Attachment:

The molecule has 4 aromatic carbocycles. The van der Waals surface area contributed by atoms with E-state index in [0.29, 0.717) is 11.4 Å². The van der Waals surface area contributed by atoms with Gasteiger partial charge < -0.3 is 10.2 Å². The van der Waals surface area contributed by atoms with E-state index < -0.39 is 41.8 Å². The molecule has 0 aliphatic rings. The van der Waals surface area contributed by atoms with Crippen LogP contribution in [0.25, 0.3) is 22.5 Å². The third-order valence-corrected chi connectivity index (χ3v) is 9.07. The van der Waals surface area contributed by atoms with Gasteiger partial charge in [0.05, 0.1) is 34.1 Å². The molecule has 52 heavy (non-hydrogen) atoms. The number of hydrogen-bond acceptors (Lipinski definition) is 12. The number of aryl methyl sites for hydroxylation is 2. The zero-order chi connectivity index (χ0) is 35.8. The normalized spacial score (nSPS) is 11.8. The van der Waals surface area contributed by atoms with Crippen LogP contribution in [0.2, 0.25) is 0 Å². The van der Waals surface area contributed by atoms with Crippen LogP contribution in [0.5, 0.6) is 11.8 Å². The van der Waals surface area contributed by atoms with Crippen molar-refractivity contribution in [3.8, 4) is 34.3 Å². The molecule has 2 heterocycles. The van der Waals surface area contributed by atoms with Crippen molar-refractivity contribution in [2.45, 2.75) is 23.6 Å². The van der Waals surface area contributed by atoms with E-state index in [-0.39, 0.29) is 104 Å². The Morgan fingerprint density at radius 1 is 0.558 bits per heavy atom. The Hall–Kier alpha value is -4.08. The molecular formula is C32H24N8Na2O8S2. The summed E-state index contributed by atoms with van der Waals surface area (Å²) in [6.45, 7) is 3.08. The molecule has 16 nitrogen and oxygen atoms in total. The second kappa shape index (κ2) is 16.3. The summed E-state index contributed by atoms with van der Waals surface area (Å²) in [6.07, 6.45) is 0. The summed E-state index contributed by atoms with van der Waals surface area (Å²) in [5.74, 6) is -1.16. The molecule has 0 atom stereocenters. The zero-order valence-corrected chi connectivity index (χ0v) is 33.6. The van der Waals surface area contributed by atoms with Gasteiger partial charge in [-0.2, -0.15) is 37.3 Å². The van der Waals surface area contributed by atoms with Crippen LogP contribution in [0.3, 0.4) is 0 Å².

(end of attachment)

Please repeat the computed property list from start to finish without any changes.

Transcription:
The molecule has 4 aromatic carbocycles. The van der Waals surface area contributed by atoms with E-state index in [0.29, 0.717) is 11.4 Å². The van der Waals surface area contributed by atoms with Gasteiger partial charge < -0.3 is 10.2 Å². The van der Waals surface area contributed by atoms with E-state index < -0.39 is 41.8 Å². The molecule has 0 aliphatic rings. The van der Waals surface area contributed by atoms with Crippen LogP contribution in [0.25, 0.3) is 22.5 Å². The third-order valence-corrected chi connectivity index (χ3v) is 9.07. The van der Waals surface area contributed by atoms with Gasteiger partial charge in [0.05, 0.1) is 34.1 Å². The molecule has 52 heavy (non-hydrogen) atoms. The number of hydrogen-bond acceptors (Lipinski definition) is 12. The number of aryl methyl sites for hydroxylation is 2. The zero-order chi connectivity index (χ0) is 35.8. The normalized spacial score (nSPS) is 11.8. The van der Waals surface area contributed by atoms with Crippen LogP contribution in [0.2, 0.25) is 0 Å². The van der Waals surface area contributed by atoms with Crippen LogP contribution in [0.5, 0.6) is 11.8 Å². The van der Waals surface area contributed by atoms with Crippen molar-refractivity contribution in [3.8, 4) is 34.3 Å². The molecule has 2 heterocycles. The van der Waals surface area contributed by atoms with Crippen molar-refractivity contribution in [2.45, 2.75) is 23.6 Å². The van der Waals surface area contributed by atoms with E-state index in [-0.39, 0.29) is 104 Å². The Morgan fingerprint density at radius 1 is 0.558 bits per heavy atom. The Hall–Kier alpha value is -4.08. The molecular formula is C32H24N8Na2O8S2. The summed E-state index contributed by atoms with van der Waals surface area (Å²) in [6.45, 7) is 3.08. The molecule has 16 nitrogen and oxygen atoms in total. The second kappa shape index (κ2) is 16.3. The summed E-state index contributed by atoms with van der Waals surface area (Å²) in [6.07, 6.45) is 0. The summed E-state index contributed by atoms with van der Waals surface area (Å²) in [5.74, 6) is -1.16. The molecule has 0 atom stereocenters. The zero-order valence-corrected chi connectivity index (χ0v) is 33.6. The van der Waals surface area contributed by atoms with Gasteiger partial charge in [-0.2, -0.15) is 37.3 Å². The van der Waals surface area contributed by atoms with Crippen LogP contribution in [0.3, 0.4) is 0 Å².